Standard of action right or wrong, beneficial or harmful to every nation, is derived from the innumerable centuries that have rolled over it. The past is the determining factor of the actual and the ideal of the Individual and the Society. Viscount Bryce has rightly remarked:
“What habits are to the individual man, that to a nation are its traditions. They are the memories of the past turned into the standard ofthe present.” So the past history of India as judged by the ‘Culture epoch theory’ of Herbart whose tentative effort lies in the selection of materials for the course of study, to parallel the development of the individual with that of the race, should determine the course of studies for the Indian boys also.
In India we see three distinct stages coming one after another: (1) The stage of Theocracy (a stage of in which the Almighty is regarded as the sole sovereign, and the laws of the realm as commands rather than human ordinances), combined with that of Theocracy, a mystic intimacy with deity, reached through profound contemplation. (2) The stage of Philosophy, a direct vision of the truth from various standpoints, and a tracing out of the paths leading to realisation of the supreme knowledge and truth. (3) The stage of Science and Literature which have been more fully developed in western countries. In India, all these stages are concentrated in one ideal, namely the practical realisation of the higher self. Treatment of these subjects from the Vedic age downward, is often poetic, and this reflects the aesthetic sensibility of the race. So it should be noted that the Indian student should be appealed more through the feelings of the heart, and should be guided to pass through the distinct stage in which the race found its expression. But caution should be taken that the free grawth of the child, and the forces in it may not be arrested and crushed by any formal or artificial means.
Now, Philosophy, Science and Literature may be taught to the boy by regular teaching in the class when his reason is developed enough to grasp the subject. It should be noted here that Indian students should be taught Philosophy before they are given any lesson in higher branches of Science or Literature, for Indians are born philosophers, and the Indian philosophies in true sense, are not merely intellectual gymnastics, they should be and mostly are thoughts of every-day life in India. But the difficulty lies in introducing the boy or rather the child into the first stage. Having taken into consideration the psychological development of a child’s mind, it becomes clear that the feeling accompanied by activity comes first, and then in course of time, thinking finds place, becomes associated with feeling and gets developed, until it takes the better of feeling, and becomes predominant, say from the age of 15 or 16. Activity is the common factor in both. So at the ontset, the child should be taught to feel and to act.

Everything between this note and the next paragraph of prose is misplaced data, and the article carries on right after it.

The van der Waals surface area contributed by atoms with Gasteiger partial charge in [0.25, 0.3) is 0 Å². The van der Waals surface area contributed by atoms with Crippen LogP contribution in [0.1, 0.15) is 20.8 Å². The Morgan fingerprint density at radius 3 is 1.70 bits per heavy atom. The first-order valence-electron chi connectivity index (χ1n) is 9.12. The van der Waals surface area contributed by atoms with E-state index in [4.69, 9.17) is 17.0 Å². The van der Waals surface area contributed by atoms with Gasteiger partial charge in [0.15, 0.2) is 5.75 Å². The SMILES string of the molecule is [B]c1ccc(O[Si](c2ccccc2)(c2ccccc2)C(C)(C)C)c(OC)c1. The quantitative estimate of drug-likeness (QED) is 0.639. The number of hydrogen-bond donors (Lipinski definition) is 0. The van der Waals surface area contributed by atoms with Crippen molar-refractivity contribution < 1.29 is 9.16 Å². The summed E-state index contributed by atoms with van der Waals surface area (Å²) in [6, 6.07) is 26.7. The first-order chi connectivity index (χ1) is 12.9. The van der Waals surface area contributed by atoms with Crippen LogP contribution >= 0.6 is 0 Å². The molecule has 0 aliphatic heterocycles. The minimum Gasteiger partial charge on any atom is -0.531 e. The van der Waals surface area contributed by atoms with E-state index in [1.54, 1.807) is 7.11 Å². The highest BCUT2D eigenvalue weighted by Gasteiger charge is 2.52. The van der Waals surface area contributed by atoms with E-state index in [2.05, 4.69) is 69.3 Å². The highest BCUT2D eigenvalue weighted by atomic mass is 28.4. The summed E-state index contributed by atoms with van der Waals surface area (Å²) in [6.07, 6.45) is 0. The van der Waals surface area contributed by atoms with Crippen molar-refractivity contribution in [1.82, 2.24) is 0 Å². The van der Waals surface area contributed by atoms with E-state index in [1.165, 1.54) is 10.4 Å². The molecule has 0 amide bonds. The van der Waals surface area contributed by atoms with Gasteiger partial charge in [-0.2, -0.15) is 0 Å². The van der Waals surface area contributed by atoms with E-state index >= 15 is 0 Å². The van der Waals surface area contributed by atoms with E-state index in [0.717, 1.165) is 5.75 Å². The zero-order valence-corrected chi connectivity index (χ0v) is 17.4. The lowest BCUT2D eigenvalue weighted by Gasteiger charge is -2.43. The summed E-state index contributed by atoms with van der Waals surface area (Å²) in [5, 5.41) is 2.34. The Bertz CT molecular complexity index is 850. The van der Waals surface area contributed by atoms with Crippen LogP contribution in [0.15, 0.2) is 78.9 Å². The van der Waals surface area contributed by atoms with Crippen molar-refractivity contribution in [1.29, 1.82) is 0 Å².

It should believe in the existence of the Divine Providence, and practise meditation and other processes as prescribed by the superiors. Music of Doric type should be attended by the students regularly. This will rouse their emotional nature, and establish a sort of harmony in a life of conflicting elements. Religious songs in unison with artistic music, will help the child to feel, may be, vaguely the presence of the Infinite, whereby the child is introduced into Theocracy.
Extracts from Vedanta Kesari, an English monthly of the Ramakrishna Order, published from Sri Ramakrishna Math, Chennai.